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Location: Midwest, United States

Saturday, November 12, 2005

Clinging to Life

We cling to life with wildly variable tenacity. It’s part of the mystery of the human experience. I see it during my visits to the nursing home. Some hang on to life with a madness and a fervor that I simply cannot comprehend. Some merely close their eyes and let go...

My mother clings to life (I’ll probably write more about that later).

* * *

You can count the days I spent with my grandfather on the fingers of two hands, with a leftover finger or two. Those were precious days, filled with serious talk. He mentioned something that keeps bouncing around inside my skull. He said that he and his fellow Siberian gulag inmates could identify who among the newly arriving prisoners would die quickly. He said that he and his mates were always right. Some were obviously sick and weak. Within the group of the relatively healthy, there was an ineffable something that served as a clue to the individual’s will to live. Intriguing thought, no? Those well versed in suffering and death apparently develop a sense of an individual soul’s will to live.

I do not cling to life. I wonder if my grandfather saw that in me? He never said. I know that I’m not one to cling to life because I’ve been tested...twice.

* * *

Years ago, there was a tragic collision of commuter trains in Chicago. The carnage was truly gruesome. I rode those trains to and from work. A year or so after that tragedy, I was riding on an early morning train. It was a frigid winter day. I was seated in the lead car. Suddenly, the conductor burst from the engineer’s cabin, screaming, WE’VE LOST OUR BRAKES. WE’RE GOING TO CRASH!!He bolted from the cabin. Several commuters burst from their seats and followed him. Others began to scream, sob and wail. The clacking of train wheels added to the cacophony.

I looked outside the window. The winter landscape was gray and barren. I closed my eyes wasn’t in words so much as in emotions...I said good-bye. In my heart I said good-bye to family and friends and the beautiful world. I sat silently waiting, hearing only the clacking of wheels...I was at peace.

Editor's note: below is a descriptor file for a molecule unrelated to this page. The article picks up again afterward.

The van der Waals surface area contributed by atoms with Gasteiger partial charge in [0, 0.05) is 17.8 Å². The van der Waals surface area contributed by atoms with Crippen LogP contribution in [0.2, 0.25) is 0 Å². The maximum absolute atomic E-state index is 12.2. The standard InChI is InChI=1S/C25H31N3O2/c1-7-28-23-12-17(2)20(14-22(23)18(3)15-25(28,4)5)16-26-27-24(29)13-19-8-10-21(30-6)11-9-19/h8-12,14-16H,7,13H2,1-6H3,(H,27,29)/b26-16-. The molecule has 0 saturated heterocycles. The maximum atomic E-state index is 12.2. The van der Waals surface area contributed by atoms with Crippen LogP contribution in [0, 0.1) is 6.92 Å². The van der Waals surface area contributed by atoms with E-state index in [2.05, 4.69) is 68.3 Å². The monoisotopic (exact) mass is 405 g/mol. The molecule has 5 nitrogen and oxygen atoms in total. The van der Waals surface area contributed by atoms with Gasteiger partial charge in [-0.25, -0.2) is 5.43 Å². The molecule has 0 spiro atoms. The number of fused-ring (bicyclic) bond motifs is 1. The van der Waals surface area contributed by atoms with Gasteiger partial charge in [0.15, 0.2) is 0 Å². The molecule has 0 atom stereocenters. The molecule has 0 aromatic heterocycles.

Well, we crashed, but it was a relatively minor jolt. Our train had slowed enough, and the train ahead had sped up enough, to minimize the damage. As I walked away from the train, I knew that I was not one to cling to life.

* * *

I was riding my motorcycle on an open road. There was an intersection ahead. A large sedan in the on-coming lane had rolled to a stop as if waiting for me to pass. I was cruising at 45 mph and I had the right of way. As I neared the intersection, the sedan rolled slowly forward across my path. I could not avoid the collision. Time slowed down. I did everything that decades of riding had taught me to do. Apply the brakes firmly...avoid locking the wheels...lay the bike down...give in to the impact...

I was calm. I figured this was gonna be really, really bad. Once again, I felt myself letting go...(after, admittedly, first thinking: ”Ooops!”).

I survived.

* * *

I can’t say if it’s useful to know the degree with which we each cling to life. Our life force is what it is neither good nor simply is what it is.

I’m comfortable with my lack of tenacity. My amorphous personal theology is such that I find life and death intertwined throughout Creation. It is all of one piece. There is no beginning or end. There is no Heaven or Hell (except those we’ve created in our own hearts). There is only Creation itself...and it is beautiful and it is good.

I hold onto life as I would hold a young bird...gently, within cupped hands. Life amazes and inspires. It is precious. The beauty of it all is mine to enjoy until the hands grow weak and the fingers become frail. When it is time to let go, I will simply let go. Life will continue...the majesty of all Creation will forever remain unblemished. I was, and will forever be, part of the Whole...and it is all good.

* * *


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